Microbe holds fast

A common aquatic microbe makes a sticky substance that produces “the strongest biological adhesion ever discovered,” says biophysicist Jay X. Tang of Brown University in Providence, R.I. The adhesive might lead scientists to new water-resistant glues.

SUPER STICKER. A Caulobacter crescentus cell (bottom)—with adhesive at the tip of its stalk—divides to produce a daughter cell (at top) with a flagellum. Tang and G. Li

The bacterium Caulobacter crescentus begins its life as a mobile, tail-sporting cell. As it matures, it loses its tail, or flagellum, and replaces it with a stalk that it uses to attach to rocks or other surfaces. The tip of the stalk secretes an adhesive made of sugars and proteins.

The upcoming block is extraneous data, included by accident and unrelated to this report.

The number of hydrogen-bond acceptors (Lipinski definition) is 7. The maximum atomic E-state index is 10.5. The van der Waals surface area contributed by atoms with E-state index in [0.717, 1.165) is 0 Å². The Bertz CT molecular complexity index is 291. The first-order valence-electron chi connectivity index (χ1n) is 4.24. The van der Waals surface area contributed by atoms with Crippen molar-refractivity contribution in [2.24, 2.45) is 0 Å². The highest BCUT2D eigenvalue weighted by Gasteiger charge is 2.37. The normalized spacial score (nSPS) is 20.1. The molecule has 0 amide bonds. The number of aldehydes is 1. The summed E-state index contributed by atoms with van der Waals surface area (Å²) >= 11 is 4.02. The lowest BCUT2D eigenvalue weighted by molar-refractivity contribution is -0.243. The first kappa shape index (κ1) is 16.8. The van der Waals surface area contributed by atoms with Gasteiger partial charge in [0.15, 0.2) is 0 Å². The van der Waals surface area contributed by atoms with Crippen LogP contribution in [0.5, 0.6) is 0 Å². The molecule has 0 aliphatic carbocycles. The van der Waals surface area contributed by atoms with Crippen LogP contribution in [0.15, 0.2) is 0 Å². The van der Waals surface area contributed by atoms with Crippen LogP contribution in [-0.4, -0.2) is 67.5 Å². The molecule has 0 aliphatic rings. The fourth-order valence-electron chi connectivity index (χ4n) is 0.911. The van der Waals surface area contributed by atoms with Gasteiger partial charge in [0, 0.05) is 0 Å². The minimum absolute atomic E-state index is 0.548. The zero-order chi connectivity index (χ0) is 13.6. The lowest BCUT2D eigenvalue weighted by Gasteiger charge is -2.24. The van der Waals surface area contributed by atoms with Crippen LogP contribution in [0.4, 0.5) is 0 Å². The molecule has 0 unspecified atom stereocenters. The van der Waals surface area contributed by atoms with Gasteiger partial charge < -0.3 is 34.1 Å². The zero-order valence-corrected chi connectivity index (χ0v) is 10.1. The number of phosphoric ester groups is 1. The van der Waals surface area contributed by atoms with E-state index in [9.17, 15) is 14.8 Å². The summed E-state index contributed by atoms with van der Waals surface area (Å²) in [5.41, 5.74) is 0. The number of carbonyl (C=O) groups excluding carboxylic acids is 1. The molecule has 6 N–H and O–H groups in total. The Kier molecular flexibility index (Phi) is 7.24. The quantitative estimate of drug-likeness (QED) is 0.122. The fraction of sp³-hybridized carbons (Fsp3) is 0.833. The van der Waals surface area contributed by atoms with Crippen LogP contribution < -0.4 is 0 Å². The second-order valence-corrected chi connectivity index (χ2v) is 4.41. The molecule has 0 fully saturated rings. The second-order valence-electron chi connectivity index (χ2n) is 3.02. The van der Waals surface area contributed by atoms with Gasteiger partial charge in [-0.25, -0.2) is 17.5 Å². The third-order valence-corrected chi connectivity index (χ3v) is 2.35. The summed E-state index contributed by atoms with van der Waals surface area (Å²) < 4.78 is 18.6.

Tang and his colleagues measured the strength of the adhesive, which scientists call holdfast. They grew the microbe on a thin, flexible micropipette, then pulled away its body. The team calculated holdfast’s strength by measuring how far the micropipette bent before the microbe detached from it, says Tang.

The adhesive’s strength measured 68 newtons per square millimeter (N/mm2), the researchers report in the April 11 Proceedings of the National Academy of Sciences. A single, hairlike protrusion on the toe of the much-studied gecko has an adhesive strength of about 10 N/mm2.

A wet, 10-centimeter-by-10-centimeter square surface slathered with holdfast could potentially hold about 70 tons, Tang says.

Aimee Cunningham

Aimee Cunningham is the biomedical writer. She has a master’s degree in science journalism from New York University.

More Stories from Science News on Materials Science

From the Nature Index

Paid Content